Dave Douglas Quintet Release 'Brazen Heart,' on Greenleaf Music [REVIEW]
Trumpeter/composer Dave Douglas has over 40 CDs to his credit as a leader. He's traversed classical, folk, Balkan music, Klezmer, free improvisation and electronica. He's composed over 400 pieces of music, received a Guggenheim Fellowship, an Aaron Copland Award, Grammy nominations and a grant from the Mid Atlantic Arts Foundation. He's taken inspiration from literature, politics, dance, film and personal tragedy. (His 2012 Be Still was for his mom.) Now comes Brazen Heart (on his own Greenleaf label) and again, it is informed by the death of a loved one (older brother Damon died in June).
Brazen Heart is his third CD with his all-star quintet, filled with leaders in their own right. Tenor saxophonist Jon Irabagon, pianist Matt Mitchell, bassist Linda Oh and drummer Rudy Royston fill out the group. As on their 2013 Time Travel CD, the very concept of soloing is partially erased. As he wrote in the liner notes to that album, "rather than just taking turns soloing on a form, we want to find something that's in-between soloing and trading and playing together." To that end, the two (out of 11) covers, "Deep River" and "There Is A Balm In Gilead," spirituals both, have Oh taking the lead on bass, which she does plaintively yet provocatively.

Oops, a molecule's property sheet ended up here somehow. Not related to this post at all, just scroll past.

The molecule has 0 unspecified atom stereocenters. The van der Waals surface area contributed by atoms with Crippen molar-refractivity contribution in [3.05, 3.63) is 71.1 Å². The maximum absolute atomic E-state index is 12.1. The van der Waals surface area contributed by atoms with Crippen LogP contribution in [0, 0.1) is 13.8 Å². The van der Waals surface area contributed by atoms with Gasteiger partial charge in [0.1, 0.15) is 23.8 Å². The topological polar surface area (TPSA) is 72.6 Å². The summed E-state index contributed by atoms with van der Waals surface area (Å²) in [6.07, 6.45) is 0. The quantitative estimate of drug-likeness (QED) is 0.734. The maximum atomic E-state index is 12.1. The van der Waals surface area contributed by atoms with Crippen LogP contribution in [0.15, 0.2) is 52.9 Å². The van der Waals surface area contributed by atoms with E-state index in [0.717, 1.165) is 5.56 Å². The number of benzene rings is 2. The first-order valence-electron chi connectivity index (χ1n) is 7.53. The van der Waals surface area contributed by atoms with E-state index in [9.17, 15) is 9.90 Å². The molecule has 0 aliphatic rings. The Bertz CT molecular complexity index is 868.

For his 50th birthday, Douglas got the bright idea to gig in all 50 states. Much of the music on Brazen Heart was written on that mammoth 2013 tour. The only state he missed was Hawaii so on "Hawaiian Punch," Mitchell, especially, invokes Monk as all five instruments engage as independent moving voices with no chords. "It's really about how we move around freely through these different obstacles and keep it together," he writes in this CD's promotional materials.
"Variable Current" is like an accordion, expanding and contracting. "Pyrrhic Apology" was named after the times he kept apologizing to his dying brother to no avail. "Inure Phase" refers to avant-garde composer Steve Reich's concept of "phasing" where each musician plays the same line in a different time signature, falling apart naturally until coalescing by song's end. The title cut was commissioned to be performed at the World Trade Center in New York City.
Douglas takes his responsibility seriously. In composing a piece that embodied his belief in the power of art as a response to tragedy, there's a quote from influential psychiatrist and Holocaust survivor, Viktor Frankl, in the liner notes. "Forces beyond your control can take away everything you possess except one thing, your freedom to choose how you will respond to the situation."